So, what return number matters? If the investor is looking to isolate the performance of the portfolio from cash flow decisions, time-weighted returns are sufficient. But if the investor wants to see the impact of cash flow decisions on their portfolio performance, they should be looking at money-weighted returns. Money-weighted return is the best measure in understanding the end dollar value of your portfolio.


A full-service advisor should not only be providing money management, but also be helping the client optimize cash flow decisions as this is a major part of the value that your advisor can bring to the table maximizing the potential of your investment portfolio.



Brendan Greenwood is an Investment Advisor with Worldsource Securities focused on personal pension strategies and leveraging technology to provide progressive institutional style investment solutions for professionally incorporated individuals and business owners.





This material has been prepared for informational purposes only, and is not intended to provide, and should not be relied on for, tax, legal or accounting advice. You should consult your own tax, legal and accounting advisors before engaging in any transaction. Neither Brendan Greenwood nor Worldsource Securities Inc or its affiliates provide tax, legal or accounting advice. This material is based on the perspectives and opinions of the writer only and does not necessarily reflect views of Worldsource Securities Inc. The opinions or analyses expressed herein are general, and do not take into account an individual’s or entity’s specific circumstances. Investors should always consult an appropriate professional regarding their particular circumstances before acting on any of the information here. Every effort has been made to compile this material from reliable sources; however, no warranty can be made as to its accuracy or completeness. Investments are provided through Worldsource Securities Inc., sponsoring investment dealer and Member of the Canadian Investor Protection Fund and of the Investment Industry Regulatory Organization of Canada.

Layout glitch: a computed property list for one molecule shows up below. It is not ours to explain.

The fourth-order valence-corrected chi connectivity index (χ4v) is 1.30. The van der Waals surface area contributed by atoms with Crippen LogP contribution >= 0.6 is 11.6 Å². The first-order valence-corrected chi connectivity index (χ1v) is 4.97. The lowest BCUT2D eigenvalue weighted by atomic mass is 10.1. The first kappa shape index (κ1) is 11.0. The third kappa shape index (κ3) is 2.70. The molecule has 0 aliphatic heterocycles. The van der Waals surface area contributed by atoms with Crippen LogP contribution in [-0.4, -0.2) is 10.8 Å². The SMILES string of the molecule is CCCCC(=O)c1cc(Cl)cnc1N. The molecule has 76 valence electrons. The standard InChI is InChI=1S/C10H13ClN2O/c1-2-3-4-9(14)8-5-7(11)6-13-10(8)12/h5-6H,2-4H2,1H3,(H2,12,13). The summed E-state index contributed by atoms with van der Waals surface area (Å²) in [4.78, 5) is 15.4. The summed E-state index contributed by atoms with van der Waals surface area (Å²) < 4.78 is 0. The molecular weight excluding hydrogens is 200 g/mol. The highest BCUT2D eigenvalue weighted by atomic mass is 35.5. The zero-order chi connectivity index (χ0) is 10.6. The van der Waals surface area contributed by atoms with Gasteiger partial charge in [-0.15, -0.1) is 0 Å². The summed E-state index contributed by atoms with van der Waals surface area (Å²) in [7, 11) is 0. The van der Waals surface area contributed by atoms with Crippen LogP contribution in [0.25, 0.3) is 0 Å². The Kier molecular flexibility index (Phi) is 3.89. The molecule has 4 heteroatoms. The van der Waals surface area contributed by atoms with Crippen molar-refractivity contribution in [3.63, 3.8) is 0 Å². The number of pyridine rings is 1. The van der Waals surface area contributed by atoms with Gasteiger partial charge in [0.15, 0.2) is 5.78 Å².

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Worldsource Securities Inc., sponsoring investment dealer, is a Member of the Canadian Investor Protection Fund www.cipf.ca and of the Investment Industry Regulatory Organization of Canada www.iiroc.ca .   *Insurance strategies and solutions are provided by Brendan Greenwood as part of comprehensive financial planning through Pelorus Transition Planning. Please visit https://www.greenwoodwealthinsurance.co/  for further information.